Ordinary People | Study Guide

Judith Guest

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Ordinary People | Context


Attitudes toward Psychiatry in the 1970s

Ordinary People is set in the mid-1970s at a time when American attitudes toward psychiatry were influenced by the deinstitutionalization and anti-psychiatry movements as well as popular films such as One Flew Over the Cuckoo's Nest (1975). Deinstitutionalization is the shift, beginning in the mid-20th century, away from long-term care institutions—or asylums—to outpatient community care and rehabilitation facilities. The anti-psychiatry movement, active for nearly two centuries but termed as such by psychiatrist David Cooper in 1967, views many mental health treatments as brutal and harmful. In One Flew Over the Cuckoo's Nest a sadistic nursing staff promotes dangerous procedures such as electroconvulsive ("shock") therapy and lobotomies. The book and its film adaptation criticize institutionalization, but in doing so, exaggerate portrayals of mental illness.

In Ordinary People Guest tackles "the anatomy of depression—how it works and why it happens to people." Traumatized after witnessing his brother's death, Conrad goes through a depressive episode and suicide attempt while struggling with survivor's guilt. Conrad is committed to a mental hospital for eight months and given electroconvulsive therapy (ECT). Electroconvulsive therapy was first used on humans in 1937 and proved therapeutic to patients with schizophrenia and depression. During ECT small electric currents are passed through the patient's brain, causing short seizures. In the early years of the therapy, doctors administered the shocks without anesthesia, leading to its stigmatization in the 1970s as unnecessarily harsh treatment. In the novel Conrad's swim coach asks about his time at the hospital getting "shock" and comments, "I don't think I'd let them mess around with my head like that."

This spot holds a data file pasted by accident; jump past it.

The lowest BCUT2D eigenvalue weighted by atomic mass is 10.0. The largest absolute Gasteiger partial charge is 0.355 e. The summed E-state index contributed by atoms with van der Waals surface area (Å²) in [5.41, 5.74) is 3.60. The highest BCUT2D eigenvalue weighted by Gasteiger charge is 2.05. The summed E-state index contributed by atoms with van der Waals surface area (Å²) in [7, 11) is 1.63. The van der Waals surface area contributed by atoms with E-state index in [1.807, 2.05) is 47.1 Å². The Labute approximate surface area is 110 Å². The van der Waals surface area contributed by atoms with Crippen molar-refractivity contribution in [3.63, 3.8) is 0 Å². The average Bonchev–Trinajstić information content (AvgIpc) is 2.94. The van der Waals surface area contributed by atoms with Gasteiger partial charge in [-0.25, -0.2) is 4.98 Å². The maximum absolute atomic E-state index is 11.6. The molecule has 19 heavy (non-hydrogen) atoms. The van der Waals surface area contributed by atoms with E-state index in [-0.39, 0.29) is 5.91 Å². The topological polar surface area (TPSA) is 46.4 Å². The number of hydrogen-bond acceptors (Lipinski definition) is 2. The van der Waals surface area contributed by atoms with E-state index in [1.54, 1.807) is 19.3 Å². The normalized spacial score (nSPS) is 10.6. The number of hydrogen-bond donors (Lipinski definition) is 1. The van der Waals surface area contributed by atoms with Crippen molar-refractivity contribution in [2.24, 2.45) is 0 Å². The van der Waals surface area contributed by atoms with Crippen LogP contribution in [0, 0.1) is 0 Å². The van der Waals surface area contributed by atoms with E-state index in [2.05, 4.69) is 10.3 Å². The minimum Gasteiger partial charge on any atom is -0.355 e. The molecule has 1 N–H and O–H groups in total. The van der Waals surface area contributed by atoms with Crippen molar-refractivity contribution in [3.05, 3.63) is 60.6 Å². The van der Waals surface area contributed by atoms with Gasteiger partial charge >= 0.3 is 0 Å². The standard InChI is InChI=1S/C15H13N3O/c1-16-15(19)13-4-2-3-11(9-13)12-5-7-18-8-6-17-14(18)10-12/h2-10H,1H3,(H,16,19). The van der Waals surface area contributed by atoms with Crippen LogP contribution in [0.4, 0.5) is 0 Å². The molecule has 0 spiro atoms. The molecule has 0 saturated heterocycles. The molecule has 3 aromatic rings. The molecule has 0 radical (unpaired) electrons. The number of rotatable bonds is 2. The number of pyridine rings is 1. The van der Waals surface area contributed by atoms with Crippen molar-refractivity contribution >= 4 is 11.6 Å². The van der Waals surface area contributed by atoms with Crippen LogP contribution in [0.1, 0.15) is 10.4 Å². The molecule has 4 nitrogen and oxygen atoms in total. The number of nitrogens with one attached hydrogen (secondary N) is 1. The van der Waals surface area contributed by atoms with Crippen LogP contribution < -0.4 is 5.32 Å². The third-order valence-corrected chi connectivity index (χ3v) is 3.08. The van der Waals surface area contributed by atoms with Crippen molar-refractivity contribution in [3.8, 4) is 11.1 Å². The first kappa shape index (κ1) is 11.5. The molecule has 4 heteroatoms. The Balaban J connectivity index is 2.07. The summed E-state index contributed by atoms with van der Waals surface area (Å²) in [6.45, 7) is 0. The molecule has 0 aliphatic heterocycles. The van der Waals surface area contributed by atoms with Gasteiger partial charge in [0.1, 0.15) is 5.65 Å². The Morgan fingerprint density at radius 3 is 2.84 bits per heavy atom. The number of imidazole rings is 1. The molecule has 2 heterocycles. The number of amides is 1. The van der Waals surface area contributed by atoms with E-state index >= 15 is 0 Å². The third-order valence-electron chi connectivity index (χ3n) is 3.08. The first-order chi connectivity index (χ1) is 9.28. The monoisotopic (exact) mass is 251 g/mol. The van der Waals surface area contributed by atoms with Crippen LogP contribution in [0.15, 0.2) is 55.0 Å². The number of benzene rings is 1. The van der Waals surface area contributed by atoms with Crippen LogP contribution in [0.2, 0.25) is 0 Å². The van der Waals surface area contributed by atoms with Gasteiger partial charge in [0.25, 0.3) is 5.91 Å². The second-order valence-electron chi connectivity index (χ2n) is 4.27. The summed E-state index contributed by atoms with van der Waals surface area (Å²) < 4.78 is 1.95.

Studies reveal a tendency among non-sufferers to consider depressive disorder as something that can be solved if only the affected person would try hard enough. This false conception is shared initially by Conrad's father, Calvin, in the novel. In Chapter 17 Calvin admits to Conrad's psychiatrist he "always thought that intelligent people could work out their own problems." Guest clearly dismisses this dangerous thinking in the character of Karen, a friend of Conrad's from his time at the hospital. She accepts her father's conclusion that she no longer needs therapy "because the only person that can help you is you" and ends up attempting suicide—this time successfully. Depressive episodes left untreated can result in suicidal ideation. Unfortunately, the adolescent suicide rate has tripled since World War II (1939–45) and remains the second leading cause of death for high school and college students.

Allusions to Jude the Obscure

Guest refers to English novelist Thomas Hardy's Jude the Obscure (1895) at multiple points in the novel as a way for the reader to consider similarities between Conrad Jarrett and Jude Fawley. A literary fatalist, Hardy believed chance is instrumental in shaping human destiny. Hardy argued that although humans are not completely without free will, it is not powerful enough to overcome fate. In his novels Hardy portrays characters who, like Jude, are tragic victims of the indifferent will of the universe.